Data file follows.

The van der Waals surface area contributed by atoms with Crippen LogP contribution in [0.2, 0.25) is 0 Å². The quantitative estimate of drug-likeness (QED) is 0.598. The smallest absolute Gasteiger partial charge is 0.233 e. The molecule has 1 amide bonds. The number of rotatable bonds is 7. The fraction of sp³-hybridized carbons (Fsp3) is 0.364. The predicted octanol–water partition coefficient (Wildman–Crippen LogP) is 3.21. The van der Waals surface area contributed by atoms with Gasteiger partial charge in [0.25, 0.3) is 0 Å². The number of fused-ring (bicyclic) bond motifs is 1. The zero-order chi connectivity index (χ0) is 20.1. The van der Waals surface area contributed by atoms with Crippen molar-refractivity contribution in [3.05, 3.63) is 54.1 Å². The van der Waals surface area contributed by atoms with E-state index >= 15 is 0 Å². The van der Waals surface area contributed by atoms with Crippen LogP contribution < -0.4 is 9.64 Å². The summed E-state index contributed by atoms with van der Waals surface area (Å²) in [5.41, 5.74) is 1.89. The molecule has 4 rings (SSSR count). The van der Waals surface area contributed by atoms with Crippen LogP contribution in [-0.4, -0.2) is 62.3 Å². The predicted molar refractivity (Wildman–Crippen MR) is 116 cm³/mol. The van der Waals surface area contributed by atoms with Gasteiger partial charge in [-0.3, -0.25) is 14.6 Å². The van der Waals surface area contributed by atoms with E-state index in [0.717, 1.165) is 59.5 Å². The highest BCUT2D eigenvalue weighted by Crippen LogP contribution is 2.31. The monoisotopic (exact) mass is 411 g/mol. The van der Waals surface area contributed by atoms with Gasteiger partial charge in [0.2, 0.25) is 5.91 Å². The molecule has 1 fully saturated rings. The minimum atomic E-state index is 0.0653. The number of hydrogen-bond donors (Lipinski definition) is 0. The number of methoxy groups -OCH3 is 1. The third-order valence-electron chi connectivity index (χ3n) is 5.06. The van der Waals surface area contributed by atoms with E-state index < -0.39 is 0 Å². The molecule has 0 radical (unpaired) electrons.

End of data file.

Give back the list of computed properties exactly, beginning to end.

The van der Waals surface area contributed by atoms with Crippen LogP contribution in [0.2, 0.25) is 0 Å². The quantitative estimate of drug-likeness (QED) is 0.598. The smallest absolute Gasteiger partial charge is 0.233 e. The molecule has 1 amide bonds. The number of rotatable bonds is 7. The fraction of sp³-hybridized carbons (Fsp3) is 0.364. The predicted octanol–water partition coefficient (Wildman–Crippen LogP) is 3.21. The van der Waals surface area contributed by atoms with Gasteiger partial charge in [0.25, 0.3) is 0 Å². The number of fused-ring (bicyclic) bond motifs is 1. The zero-order chi connectivity index (χ0) is 20.1. The van der Waals surface area contributed by atoms with Crippen molar-refractivity contribution in [3.05, 3.63) is 54.1 Å². The van der Waals surface area contributed by atoms with E-state index >= 15 is 0 Å². The van der Waals surface area contributed by atoms with Crippen LogP contribution < -0.4 is 9.64 Å². The summed E-state index contributed by atoms with van der Waals surface area (Å²) in [5.41, 5.74) is 1.89. The molecule has 4 rings (SSSR count). The van der Waals surface area contributed by atoms with Crippen LogP contribution in [-0.4, -0.2) is 62.3 Å². The predicted molar refractivity (Wildman–Crippen MR) is 116 cm³/mol. The van der Waals surface area contributed by atoms with Gasteiger partial charge in [-0.3, -0.25) is 14.6 Å². The van der Waals surface area contributed by atoms with E-state index in [0.717, 1.165) is 59.5 Å². The highest BCUT2D eigenvalue weighted by Crippen LogP contribution is 2.31. The monoisotopic (exact) mass is 411 g/mol. The van der Waals surface area contributed by atoms with Gasteiger partial charge in [0.2, 0.25) is 5.91 Å². The molecule has 1 fully saturated rings. The minimum atomic E-state index is 0.0653. The number of hydrogen-bond donors (Lipinski definition) is 0. The number of methoxy groups -OCH3 is 1. The third-order valence-electron chi connectivity index (χ3n) is 5.06. The van der Waals surface area contributed by atoms with E-state index < -0.39 is 0 Å². The molecule has 0 radical (unpaired) electrons.